In a new twist at the PGA Championship, ticket holders can also ride the Lynx Blue Line for free to the Sharon Road West stop, where free shuttles will be available. The tournament has also arranged a lot where Uber drivers can pick up and drop off fans. If you live close, another option is to walk or ride your bike.
"Make your decision on how to get there today," Mengel said. "Don't wait until on the way that morning."
Once you're there
At the Wells Fargo, the main entrance is by the practice range, feeding fans into the first nine holes of the course first.
At the PGA, the entryway will be around the 18th green, so fans will start their day at a different point before they spread out to their favorite spots or follow their preferred golfers.
Once they're on the grounds, fans will encounter some of the obvious differences from the Wells Fargo. The crowds will be more robust, with more than 200,000 expected during the week. The course itself has undergone significant work, including the moving or modification of four holes. And a green fence surrounds the perimeter of the course, making it tougher to ogle the upscale homes lining the fairways.
Jan Ivey, marketing director at the Wells Fargo Championship, says the PGA Championship will be like a "golf tournament on steroids" because of its larger scale.
"I think we're all going to be surprised and entertained and probably a little lost," she said. "It's just going to look so dramatically different. I'm very excited about it personally because I've never seen Quail being staged the way it's being staged. I'm excited about it just to see how different it's going to look from us."
Just like at the Wells Fargo, hospitality tents -- the luxury suites of golf -- will line Quail Hollow's holes. The PGA, however, will have an even bigger presence and utilize different spots.
While the Wells Fargo typically has between 50 to 60 companies using the main hospitality venues, the PGA Championship has more than 100, with about 5,000 guests per day. In addition to the separate corporate chalets, the PGA has also sold tickets to its Wanamaker Club, an air-conditioned, sports-bar like area with TVs and premium food and drinks.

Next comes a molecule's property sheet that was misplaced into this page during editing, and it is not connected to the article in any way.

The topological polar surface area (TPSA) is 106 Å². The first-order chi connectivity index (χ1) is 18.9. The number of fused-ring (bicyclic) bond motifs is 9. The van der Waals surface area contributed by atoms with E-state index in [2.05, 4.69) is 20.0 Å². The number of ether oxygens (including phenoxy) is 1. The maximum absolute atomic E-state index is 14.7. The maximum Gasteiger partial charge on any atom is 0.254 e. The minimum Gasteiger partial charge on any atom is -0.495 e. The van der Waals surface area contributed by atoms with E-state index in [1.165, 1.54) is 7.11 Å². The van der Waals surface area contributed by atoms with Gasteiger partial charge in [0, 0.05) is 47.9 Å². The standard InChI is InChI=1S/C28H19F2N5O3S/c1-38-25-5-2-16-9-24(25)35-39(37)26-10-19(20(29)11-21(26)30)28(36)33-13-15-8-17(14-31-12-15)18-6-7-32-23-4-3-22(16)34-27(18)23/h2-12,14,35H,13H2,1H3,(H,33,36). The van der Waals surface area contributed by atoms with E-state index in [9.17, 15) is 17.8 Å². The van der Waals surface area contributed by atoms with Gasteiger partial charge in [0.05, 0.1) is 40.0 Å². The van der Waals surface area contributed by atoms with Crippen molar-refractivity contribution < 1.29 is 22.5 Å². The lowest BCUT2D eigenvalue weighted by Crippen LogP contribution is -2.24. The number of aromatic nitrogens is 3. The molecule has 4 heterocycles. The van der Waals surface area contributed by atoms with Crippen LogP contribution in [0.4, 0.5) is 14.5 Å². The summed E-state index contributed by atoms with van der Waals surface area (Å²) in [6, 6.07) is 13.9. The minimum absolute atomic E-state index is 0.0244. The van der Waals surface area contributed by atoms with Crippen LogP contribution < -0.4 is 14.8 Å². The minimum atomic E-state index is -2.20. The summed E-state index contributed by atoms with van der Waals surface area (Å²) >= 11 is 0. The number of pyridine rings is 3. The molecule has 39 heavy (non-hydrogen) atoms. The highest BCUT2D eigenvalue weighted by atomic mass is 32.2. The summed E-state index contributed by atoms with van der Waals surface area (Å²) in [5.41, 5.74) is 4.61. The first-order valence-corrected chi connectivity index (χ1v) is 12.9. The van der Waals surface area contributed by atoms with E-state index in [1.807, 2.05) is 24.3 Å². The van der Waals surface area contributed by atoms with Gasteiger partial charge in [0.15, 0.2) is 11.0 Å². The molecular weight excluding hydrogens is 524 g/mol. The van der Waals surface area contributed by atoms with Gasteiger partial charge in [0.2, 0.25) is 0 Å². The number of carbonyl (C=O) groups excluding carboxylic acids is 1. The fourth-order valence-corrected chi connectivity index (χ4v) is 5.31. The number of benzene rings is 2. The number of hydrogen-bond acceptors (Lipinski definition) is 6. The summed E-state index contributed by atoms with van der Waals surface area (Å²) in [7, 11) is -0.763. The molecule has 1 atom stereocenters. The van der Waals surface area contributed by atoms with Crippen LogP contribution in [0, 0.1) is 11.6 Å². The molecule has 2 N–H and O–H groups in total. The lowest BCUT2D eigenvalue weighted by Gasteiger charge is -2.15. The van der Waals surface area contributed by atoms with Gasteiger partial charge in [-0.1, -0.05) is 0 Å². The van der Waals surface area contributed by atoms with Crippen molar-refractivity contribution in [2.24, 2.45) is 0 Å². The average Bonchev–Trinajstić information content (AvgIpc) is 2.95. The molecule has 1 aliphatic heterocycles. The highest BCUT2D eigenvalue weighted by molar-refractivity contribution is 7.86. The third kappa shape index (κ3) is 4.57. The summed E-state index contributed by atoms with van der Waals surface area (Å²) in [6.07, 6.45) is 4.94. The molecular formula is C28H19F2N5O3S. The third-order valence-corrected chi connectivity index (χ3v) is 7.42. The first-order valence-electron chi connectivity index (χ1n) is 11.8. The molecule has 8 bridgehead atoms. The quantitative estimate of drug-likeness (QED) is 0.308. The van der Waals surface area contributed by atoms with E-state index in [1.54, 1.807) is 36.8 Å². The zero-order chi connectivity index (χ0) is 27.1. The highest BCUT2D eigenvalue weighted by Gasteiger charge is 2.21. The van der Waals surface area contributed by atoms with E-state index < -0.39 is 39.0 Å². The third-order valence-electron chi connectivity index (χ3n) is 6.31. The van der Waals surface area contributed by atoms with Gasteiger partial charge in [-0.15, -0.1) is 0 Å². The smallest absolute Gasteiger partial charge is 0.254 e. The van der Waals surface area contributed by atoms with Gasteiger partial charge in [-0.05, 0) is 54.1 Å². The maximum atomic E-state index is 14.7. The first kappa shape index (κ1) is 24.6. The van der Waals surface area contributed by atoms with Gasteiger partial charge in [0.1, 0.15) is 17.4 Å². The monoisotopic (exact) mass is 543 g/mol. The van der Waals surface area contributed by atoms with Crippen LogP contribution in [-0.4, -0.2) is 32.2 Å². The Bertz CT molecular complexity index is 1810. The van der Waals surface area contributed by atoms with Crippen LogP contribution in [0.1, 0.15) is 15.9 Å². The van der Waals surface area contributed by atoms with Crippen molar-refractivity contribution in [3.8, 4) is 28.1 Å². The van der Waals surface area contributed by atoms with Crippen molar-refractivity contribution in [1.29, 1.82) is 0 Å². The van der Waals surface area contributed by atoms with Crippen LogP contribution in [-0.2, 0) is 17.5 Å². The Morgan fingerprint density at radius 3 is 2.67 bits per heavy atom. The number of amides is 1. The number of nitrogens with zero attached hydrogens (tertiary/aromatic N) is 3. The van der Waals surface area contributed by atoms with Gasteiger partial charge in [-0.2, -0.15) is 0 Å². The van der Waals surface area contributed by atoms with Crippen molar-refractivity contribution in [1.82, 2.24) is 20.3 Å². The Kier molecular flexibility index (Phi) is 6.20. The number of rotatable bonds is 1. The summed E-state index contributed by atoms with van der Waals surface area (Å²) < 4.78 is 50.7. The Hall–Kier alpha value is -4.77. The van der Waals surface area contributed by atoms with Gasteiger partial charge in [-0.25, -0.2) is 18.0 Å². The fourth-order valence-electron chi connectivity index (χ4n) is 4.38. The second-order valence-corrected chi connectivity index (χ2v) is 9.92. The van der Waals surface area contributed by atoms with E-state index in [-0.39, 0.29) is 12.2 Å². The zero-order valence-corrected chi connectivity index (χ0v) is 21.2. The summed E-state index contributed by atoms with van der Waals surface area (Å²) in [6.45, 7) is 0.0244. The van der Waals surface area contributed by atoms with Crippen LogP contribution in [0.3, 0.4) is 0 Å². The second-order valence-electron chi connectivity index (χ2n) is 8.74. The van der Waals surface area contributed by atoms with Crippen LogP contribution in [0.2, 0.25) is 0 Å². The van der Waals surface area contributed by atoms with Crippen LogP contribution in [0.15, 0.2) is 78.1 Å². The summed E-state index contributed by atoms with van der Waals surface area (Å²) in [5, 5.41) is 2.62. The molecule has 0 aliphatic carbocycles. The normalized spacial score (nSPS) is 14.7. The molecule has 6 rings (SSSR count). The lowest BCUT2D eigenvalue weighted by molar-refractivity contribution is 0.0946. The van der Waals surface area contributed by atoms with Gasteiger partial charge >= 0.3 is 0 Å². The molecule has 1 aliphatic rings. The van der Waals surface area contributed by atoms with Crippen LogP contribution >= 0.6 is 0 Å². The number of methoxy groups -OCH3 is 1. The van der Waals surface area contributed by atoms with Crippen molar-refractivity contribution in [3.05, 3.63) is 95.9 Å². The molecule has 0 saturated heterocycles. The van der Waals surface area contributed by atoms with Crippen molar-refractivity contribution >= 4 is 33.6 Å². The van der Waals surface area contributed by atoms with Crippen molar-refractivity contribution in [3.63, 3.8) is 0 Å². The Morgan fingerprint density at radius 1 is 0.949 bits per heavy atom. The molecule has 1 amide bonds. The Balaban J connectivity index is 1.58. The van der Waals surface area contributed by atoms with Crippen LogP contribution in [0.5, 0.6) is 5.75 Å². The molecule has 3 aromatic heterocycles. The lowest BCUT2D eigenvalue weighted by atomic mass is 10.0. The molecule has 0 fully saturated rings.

For those looking to top off their day with some PGA gear, the tournament will sell shirts, hats and other swag from a massive 45,000 square-foot shop. For those who want a sneak preview, it will be open to the public Aug. 5 and 6. No tickets are required, and parking and shuttle service will be available from Charlotte Catholic High School, 7702 Pineville-Matthews Road.
The players and the purse
The recent Wells Fargo Championship -- held in Wilmington this year but returning to Quail next spring -- had a strong field, with six players among the top 20 in the world.
But the talent at the PGA will be on another level. Every year, the tournament boasts of having the strongest field in golf, and this year is no different, with most of the top 100 players expected to be teeing off.
Spieth, only 24, has played at the Wells Fargo Championship before, but hasn't been a regular attendee. This year he will be in the spotlight as he seeks to become the youngest player to capture a Career Grand Slam. The others include golf greats Gene Sarazen, Ben Hogan, Gary Player, Jack Nicklaus and Tiger Woods.
Other big names expected to join Spieth at this PGA include Jason Day, Dustin Johnson and Rory McIlroy. Tee times will come out next Friday.
The purse for the PGA will be announced during the week of the championship, but in 2016, it was $10 million, with the winner taking home $1.8 million. This year's Wells Fargo had a total purse of $7.5 million, with the winner claiming $1.35 million.
"You will be hearing roars around the property," Mengel said of the four days of tournament play. "That support is going to create a great atmosphere for the players as they compete for a championship."
This article is written by Rick Rothacker from The Charlotte Observer and was legally licensed via the Tribune Content Agency through the NewsCred publisher network. Please direct all licensing questions to firstname.lastname@example.org.